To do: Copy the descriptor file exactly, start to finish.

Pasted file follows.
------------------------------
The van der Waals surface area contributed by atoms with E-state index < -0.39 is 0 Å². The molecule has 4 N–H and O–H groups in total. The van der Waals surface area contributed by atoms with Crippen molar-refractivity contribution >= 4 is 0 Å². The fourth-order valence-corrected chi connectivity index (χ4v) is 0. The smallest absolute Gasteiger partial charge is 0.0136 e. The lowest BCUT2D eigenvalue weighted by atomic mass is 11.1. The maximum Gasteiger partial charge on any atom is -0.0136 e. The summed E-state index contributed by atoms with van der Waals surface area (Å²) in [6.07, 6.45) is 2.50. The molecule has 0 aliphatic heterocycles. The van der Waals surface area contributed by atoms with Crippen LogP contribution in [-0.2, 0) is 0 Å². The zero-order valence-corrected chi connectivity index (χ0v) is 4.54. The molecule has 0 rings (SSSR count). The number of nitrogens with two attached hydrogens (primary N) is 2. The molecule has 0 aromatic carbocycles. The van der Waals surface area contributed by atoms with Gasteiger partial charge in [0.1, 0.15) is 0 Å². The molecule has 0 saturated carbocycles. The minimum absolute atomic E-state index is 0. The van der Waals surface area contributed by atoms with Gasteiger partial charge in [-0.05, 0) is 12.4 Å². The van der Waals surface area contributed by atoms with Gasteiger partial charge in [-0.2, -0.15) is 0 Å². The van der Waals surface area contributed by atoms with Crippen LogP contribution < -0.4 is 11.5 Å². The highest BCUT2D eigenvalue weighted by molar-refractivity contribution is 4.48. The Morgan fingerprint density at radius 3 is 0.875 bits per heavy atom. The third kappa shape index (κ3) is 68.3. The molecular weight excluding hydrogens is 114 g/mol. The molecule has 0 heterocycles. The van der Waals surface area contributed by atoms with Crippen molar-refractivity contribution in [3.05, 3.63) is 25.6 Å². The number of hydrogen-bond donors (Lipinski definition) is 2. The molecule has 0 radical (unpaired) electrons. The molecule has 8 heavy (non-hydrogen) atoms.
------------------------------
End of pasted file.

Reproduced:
The van der Waals surface area contributed by atoms with E-state index < -0.39 is 0 Å². The molecule has 4 N–H and O–H groups in total. The van der Waals surface area contributed by atoms with Crippen molar-refractivity contribution >= 4 is 0 Å². The fourth-order valence-corrected chi connectivity index (χ4v) is 0. The smallest absolute Gasteiger partial charge is 0.0136 e. The lowest BCUT2D eigenvalue weighted by atomic mass is 11.1. The maximum Gasteiger partial charge on any atom is -0.0136 e. The summed E-state index contributed by atoms with van der Waals surface area (Å²) in [6.07, 6.45) is 2.50. The molecule has 0 aliphatic heterocycles. The van der Waals surface area contributed by atoms with Crippen LogP contribution in [-0.2, 0) is 0 Å². The zero-order valence-corrected chi connectivity index (χ0v) is 4.54. The molecule has 0 rings (SSSR count). The number of nitrogens with two attached hydrogens (primary N) is 2. The molecule has 0 aromatic carbocycles. The van der Waals surface area contributed by atoms with Gasteiger partial charge in [0.1, 0.15) is 0 Å². The molecule has 0 saturated carbocycles. The minimum absolute atomic E-state index is 0. The van der Waals surface area contributed by atoms with Gasteiger partial charge in [-0.05, 0) is 12.4 Å². The van der Waals surface area contributed by atoms with Gasteiger partial charge in [-0.2, -0.15) is 0 Å². The van der Waals surface area contributed by atoms with Crippen LogP contribution < -0.4 is 11.5 Å². The highest BCUT2D eigenvalue weighted by molar-refractivity contribution is 4.48. The Morgan fingerprint density at radius 3 is 0.875 bits per heavy atom. The third kappa shape index (κ3) is 68.3. The molecular weight excluding hydrogens is 114 g/mol. The molecule has 0 heterocycles. The van der Waals surface area contributed by atoms with Crippen molar-refractivity contribution in [3.05, 3.63) is 25.6 Å². The number of hydrogen-bond donors (Lipinski definition) is 2. The molecule has 0 radical (unpaired) electrons. The molecule has 8 heavy (non-hydrogen) atoms.